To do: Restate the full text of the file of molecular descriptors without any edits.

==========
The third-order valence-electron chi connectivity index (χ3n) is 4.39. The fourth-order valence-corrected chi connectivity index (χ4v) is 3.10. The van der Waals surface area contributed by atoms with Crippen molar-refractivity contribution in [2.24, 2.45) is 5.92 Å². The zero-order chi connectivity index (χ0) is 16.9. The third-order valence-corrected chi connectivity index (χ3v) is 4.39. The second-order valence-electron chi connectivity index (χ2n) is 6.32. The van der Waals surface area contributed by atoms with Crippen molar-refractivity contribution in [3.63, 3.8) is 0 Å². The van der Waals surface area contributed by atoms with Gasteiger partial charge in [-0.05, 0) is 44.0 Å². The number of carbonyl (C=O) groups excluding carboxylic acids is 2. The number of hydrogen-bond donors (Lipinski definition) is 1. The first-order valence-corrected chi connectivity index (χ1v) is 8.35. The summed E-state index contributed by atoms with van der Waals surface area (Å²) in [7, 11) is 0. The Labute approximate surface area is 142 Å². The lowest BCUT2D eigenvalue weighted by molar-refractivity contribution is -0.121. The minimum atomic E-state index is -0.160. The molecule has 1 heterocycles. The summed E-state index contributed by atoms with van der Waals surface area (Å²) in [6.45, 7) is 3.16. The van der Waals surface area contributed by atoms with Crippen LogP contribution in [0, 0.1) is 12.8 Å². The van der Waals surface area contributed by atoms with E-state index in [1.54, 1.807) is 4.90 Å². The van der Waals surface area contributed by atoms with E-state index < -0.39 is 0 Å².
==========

The third-order valence-electron chi connectivity index (χ3n) is 4.39. The fourth-order valence-corrected chi connectivity index (χ4v) is 3.10. The van der Waals surface area contributed by atoms with Crippen molar-refractivity contribution in [2.24, 2.45) is 5.92 Å². The zero-order chi connectivity index (χ0) is 16.9. The third-order valence-corrected chi connectivity index (χ3v) is 4.39. The second-order valence-electron chi connectivity index (χ2n) is 6.32. The van der Waals surface area contributed by atoms with Crippen molar-refractivity contribution in [3.63, 3.8) is 0 Å². The van der Waals surface area contributed by atoms with Gasteiger partial charge in [-0.05, 0) is 44.0 Å². The number of carbonyl (C=O) groups excluding carboxylic acids is 2. The number of hydrogen-bond donors (Lipinski definition) is 1. The first-order valence-corrected chi connectivity index (χ1v) is 8.35. The summed E-state index contributed by atoms with van der Waals surface area (Å²) in [7, 11) is 0. The Labute approximate surface area is 142 Å². The lowest BCUT2D eigenvalue weighted by molar-refractivity contribution is -0.121. The minimum atomic E-state index is -0.160. The molecule has 1 heterocycles. The summed E-state index contributed by atoms with van der Waals surface area (Å²) in [6.45, 7) is 3.16. The van der Waals surface area contributed by atoms with Crippen LogP contribution in [0, 0.1) is 12.8 Å². The van der Waals surface area contributed by atoms with E-state index in [1.54, 1.807) is 4.90 Å². The van der Waals surface area contributed by atoms with E-state index < -0.39 is 0 Å².